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Give Israel a sporting chance 

 
Evelyn Gordon 

From chess to European soccer there's foul play afoot

Many critics of Israel like to say that their problem is not Israel, but Israel's policies toward the Palestinians. And for some of these critics, that is undoubtedly true.

Nevertheless, this argument would be more persuasive were anti-Israel discrimination not so rampant even in areas far removed from the conflict. And nothing better illustrates this than the world of international sport.

The sports world's anti-Israel bias briefly made world headlines during the Athens Olympics, when the International Olympics Committee declined to censure an Iranian judoka who, in defiance of Olympic rules, refused to compete against an Israeli opponent.

Yet that incident was a comparatively minor one - because despite the insult, the Iranian actually hurt no one but himself. He was the one who forfeited his chance of a medal; Israel continued to compete, and an Israeli judoka later won a bronze.

Usually, however, it is the bigots who emerge victorious - as was the case with the World Chess Championship two months earlier.

Libya hosted the tournament, which ran from June 18 to July 13, and initially, the World Chess Federation (known by its French acronym, FIDE) quite properly insisted that all players be welcome. If Libya felt unable to meet this requirement, FIDE said, the tournament would be split, with half the games in Libya and half in Malta.

But Libya agreed, so the plans for Malta were dropped.

Then, on May 6, Mohammed Gaddafi, the head of the tournament's organizing committee and son of Libya's leader, held a news conference at which he announced that, despite this promise, "we did not and will not invite the Zionist enemy to this championship even if that leads to canceling holding the tournament in Libya."

Israel (which, incidentally, is a serious contender in chess, currently ranked eighth among 132 countries in FIDE's standings table) promptly demanded that FIDE revive the Malta plan. It was backed by the international Association of Chess Professionals, which sent FIDE a strongly-worded letter on the subject on May 26.

Nor was there any logistical barrier to the move: A chess tournament, unlike, say, a soccer match, does not require an elaborate stadium setup; a few ordinary rooms will suffice.

Nevertheless, FIDE refused. Despite Gaddafi's very public statement, which was widely disseminated by the international media, the chess federation insisted that it was unaware of any problem.

Then, in response to the ACP letter, FIDE President Kirsan Ilymzhinov had the gall to declare that Libya had behaved impeccably; everything was the fault of those stubborn Israelis, who would not come to Libya without visas - they were the only players to whom Libya refused to grant them in advance - and trust to FIDE's assertion that they would be welcomed anyway.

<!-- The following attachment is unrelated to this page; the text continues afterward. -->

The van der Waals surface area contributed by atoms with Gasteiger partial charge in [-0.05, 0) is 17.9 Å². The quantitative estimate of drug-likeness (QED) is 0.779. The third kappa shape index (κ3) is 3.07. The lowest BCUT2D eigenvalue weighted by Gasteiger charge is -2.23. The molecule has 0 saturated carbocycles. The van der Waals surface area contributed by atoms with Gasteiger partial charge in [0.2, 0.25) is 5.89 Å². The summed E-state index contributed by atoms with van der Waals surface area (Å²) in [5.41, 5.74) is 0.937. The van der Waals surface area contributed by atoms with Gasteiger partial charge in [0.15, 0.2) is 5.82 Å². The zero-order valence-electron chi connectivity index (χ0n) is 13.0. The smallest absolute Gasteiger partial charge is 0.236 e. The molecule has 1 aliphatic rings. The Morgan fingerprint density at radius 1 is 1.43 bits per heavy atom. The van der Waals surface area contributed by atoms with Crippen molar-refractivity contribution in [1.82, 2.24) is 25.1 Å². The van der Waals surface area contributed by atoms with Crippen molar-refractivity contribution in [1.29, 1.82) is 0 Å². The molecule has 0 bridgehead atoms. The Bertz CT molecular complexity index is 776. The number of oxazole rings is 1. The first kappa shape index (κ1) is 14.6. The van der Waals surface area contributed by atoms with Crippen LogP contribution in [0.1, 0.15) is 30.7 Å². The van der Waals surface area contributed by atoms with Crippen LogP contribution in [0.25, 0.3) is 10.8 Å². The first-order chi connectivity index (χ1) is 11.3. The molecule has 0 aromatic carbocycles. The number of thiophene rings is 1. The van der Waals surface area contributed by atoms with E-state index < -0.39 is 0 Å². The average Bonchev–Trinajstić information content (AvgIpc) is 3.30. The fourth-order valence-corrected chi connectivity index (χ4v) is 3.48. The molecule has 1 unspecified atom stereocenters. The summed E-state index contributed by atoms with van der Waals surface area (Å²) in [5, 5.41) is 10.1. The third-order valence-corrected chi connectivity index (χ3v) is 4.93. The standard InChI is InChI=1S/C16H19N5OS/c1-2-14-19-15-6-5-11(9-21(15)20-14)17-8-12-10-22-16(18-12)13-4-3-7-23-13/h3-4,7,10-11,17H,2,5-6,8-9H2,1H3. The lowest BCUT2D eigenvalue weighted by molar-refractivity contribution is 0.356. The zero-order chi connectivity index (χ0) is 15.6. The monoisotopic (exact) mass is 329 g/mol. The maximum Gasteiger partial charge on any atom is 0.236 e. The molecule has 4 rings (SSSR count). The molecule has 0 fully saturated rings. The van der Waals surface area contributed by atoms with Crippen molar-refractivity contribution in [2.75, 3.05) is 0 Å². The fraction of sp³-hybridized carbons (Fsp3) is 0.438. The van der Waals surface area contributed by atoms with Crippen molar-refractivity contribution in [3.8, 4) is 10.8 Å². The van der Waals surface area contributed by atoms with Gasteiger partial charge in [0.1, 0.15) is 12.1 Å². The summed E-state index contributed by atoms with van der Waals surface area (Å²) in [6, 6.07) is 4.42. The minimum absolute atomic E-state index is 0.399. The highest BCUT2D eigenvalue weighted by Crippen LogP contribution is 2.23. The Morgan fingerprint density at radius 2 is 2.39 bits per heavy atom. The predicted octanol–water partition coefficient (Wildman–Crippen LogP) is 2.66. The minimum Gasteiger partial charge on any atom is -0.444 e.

"I am somewhat surprised that you don't see the importance of having the World Chess Championship in Libya, during the time when the country is opening up to the international community," Ilymzhinov concluded loftily.

The net result: Libya successfully barred Israeli players from the tournament, with the blessing of the sport's top international body.

BUT IT turns out that international sporting bodies are happy to make life tough for Israel even when Arabs or Muslims are not involved - as was proven by UEFA, the governing body of European soccer, last week.

The problem at first appeared to be a simple oversight: UEFA had scheduled Maccabi Tel Aviv for a match on September 15, the first night of Rosh Hashana. Maccabi thus asked that the match be moved forward one day, so as to avoid playing on the holiday.

Maccabi's opponent, Bayern Munich, graciously agreed, and the German television station with broadcasting rights to the game was similarly accommodating. Nor was there a problem with the venue: The match was due to be played in Maccabi's home stadium in Ramat Gan, which was available on September 14.

Nevertheless, UEFA refused.

"We cannot take into consideration every national, religious or political holiday as an argument for rescheduling matches," declared UEFA spokesman William Gaillard. "So now the people of Israel have to decide between synagogue and football."

That statement was, of course, as ridiculous as it was offensive: Rosh Hashana is not just any holiday; it is the second holiest day on the Jewish calendar. I seriously doubt that UEFA would schedule a tournament on Christmas or Easter.

In fairness, Maccabi undercut its own argument in this case: Its chairman, Loni Herzikovic, is no Sandy Koufax, and even before UEFA issued its decision he told the Israeli press that Maccabi would play if the game were not moved.

And if Maccabi is not willing to forfeit a game over the issue, one can understand UEFA thinking that Rosh Hashana is no big deal.

Yet disgraceful though Herzikovic's decision was, it in no way detracts from the disgracefulness of UEFA's decision: Faced with a situation in which all the parties concerned were perfectly willing to accommodate a major Jewish holiday, UEFA nevertheless insisted, out of sheer contrariness, on making Israel choose "between synagogue and football."

Any one of the above incidents could have been considered a fluke. But three in the space of as many months, each involving a different organization, indicates a definite trend.

Clearly, this trend shames the sporting world. But it also raises serious questions about the real motivation behind anti-Israel bias - unless, of course, you believe that chess games and Rosh Hashana services are really just subtle Israeli plots against the Palestinians.

The writer is a veteran journalist and commentator.

9/7/2004 

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